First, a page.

Belvedere Jehosophat - Sunday, 7 September 2003
I bought this EP on the same day that I bought the Stereolab album. The person who sold me this CD was black.
There are eight songs in toto, including the obligatory hidden track, and the EP lasts about 31 minutes. Insight, paWl, Fakts One, Lif and El-P take care of the production duties, providing freewheeling — if in fact I can once again use terms like 'freewheeling' — old school beats.
Enters the Colossus is somewhat similar to Emergency Rations, trading the latter's sparser beats and socio-political lyrics for sparser beats and socio-political lyrics.
Actually, the lyrics in this album are not as politically incendiary as on Emergency Rations. There are a few songs that are nothing more than battle raps — a facet of hip hop that I find both impressive and also somewhat ludicrous. Impressive because the rhymes are generally very creative, devastating even. Ludicrous because I can't get the image of a bunch of kats fronting up to each other and settling their disputes with a brutal rhyme-off, a rhyme-off crackling with an intensity that would probably send my apathy gland into critical meltdown.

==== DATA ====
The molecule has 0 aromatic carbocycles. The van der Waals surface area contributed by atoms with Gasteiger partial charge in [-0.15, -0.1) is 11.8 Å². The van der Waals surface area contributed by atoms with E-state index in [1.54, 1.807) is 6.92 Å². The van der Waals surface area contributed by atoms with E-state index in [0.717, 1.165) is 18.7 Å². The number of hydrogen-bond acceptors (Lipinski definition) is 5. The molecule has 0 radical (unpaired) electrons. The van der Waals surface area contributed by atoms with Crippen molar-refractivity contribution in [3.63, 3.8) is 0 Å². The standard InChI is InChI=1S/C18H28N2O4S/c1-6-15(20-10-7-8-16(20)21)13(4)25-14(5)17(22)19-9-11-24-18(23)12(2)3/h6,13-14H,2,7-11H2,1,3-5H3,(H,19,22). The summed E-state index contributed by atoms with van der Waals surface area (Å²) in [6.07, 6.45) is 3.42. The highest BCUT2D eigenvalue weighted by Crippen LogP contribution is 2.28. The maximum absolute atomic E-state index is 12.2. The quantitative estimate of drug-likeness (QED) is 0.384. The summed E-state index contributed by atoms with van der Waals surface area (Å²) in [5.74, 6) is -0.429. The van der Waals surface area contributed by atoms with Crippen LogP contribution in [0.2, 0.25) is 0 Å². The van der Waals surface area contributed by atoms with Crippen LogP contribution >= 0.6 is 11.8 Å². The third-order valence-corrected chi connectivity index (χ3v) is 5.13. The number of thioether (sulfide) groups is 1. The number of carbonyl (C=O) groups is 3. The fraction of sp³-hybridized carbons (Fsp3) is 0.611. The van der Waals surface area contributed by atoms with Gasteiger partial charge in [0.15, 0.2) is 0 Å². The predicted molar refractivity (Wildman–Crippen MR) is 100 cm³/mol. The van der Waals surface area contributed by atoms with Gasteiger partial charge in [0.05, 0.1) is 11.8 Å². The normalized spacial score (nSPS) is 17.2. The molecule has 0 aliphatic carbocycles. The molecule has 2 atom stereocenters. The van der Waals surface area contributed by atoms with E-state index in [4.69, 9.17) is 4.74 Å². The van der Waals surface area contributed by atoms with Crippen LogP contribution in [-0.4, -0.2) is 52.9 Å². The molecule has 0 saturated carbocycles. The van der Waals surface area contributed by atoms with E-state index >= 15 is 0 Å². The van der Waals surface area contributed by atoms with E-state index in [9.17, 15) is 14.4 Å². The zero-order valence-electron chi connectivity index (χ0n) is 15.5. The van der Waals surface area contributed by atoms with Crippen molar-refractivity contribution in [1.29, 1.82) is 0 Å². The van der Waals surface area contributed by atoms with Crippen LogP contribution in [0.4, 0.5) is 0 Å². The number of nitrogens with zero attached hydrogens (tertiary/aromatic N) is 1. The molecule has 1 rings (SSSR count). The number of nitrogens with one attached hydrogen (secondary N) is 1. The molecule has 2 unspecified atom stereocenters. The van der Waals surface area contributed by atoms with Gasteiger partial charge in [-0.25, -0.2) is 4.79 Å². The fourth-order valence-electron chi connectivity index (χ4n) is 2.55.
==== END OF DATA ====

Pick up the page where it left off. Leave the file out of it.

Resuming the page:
The music on the album is an amalgam of not cheesy synth work — that wasn't sarcasm — and spooky, futuristic sounding type music, the sort of thing I imagine featured on the soundtrack of sci-fi PC games. It actually sounds a lot better than how I'm describing it.
There are a few guest rappers on the EP. Illin' P provides the ragga chorus and a verse on the song Cro-Magnon. Insight, T-Ruckus and Mr. Lif combine to form Knights of the Round Table on Pulse Cannon, after which Lif cheats on them, Lancelot style, to form The Perceptionists with Akrobatik for the song Avengers. All of the rappers are good, though T-Ruckus shits me a little; I don't like his voice.
The cover art, which Mr. Lif describes as 'fresh', is pretty amazing. Amazing in the sense that it conveys to what extent Mr. Lif's definition of 'fresh' coincides with my own of 'lame'. I mean, it's pretty well drawn and all but it could have been found on the cover of any sci-fi movie made in the eighties. Do you remember the nineteen-eighties?
Mr. Lif: Yes. I am.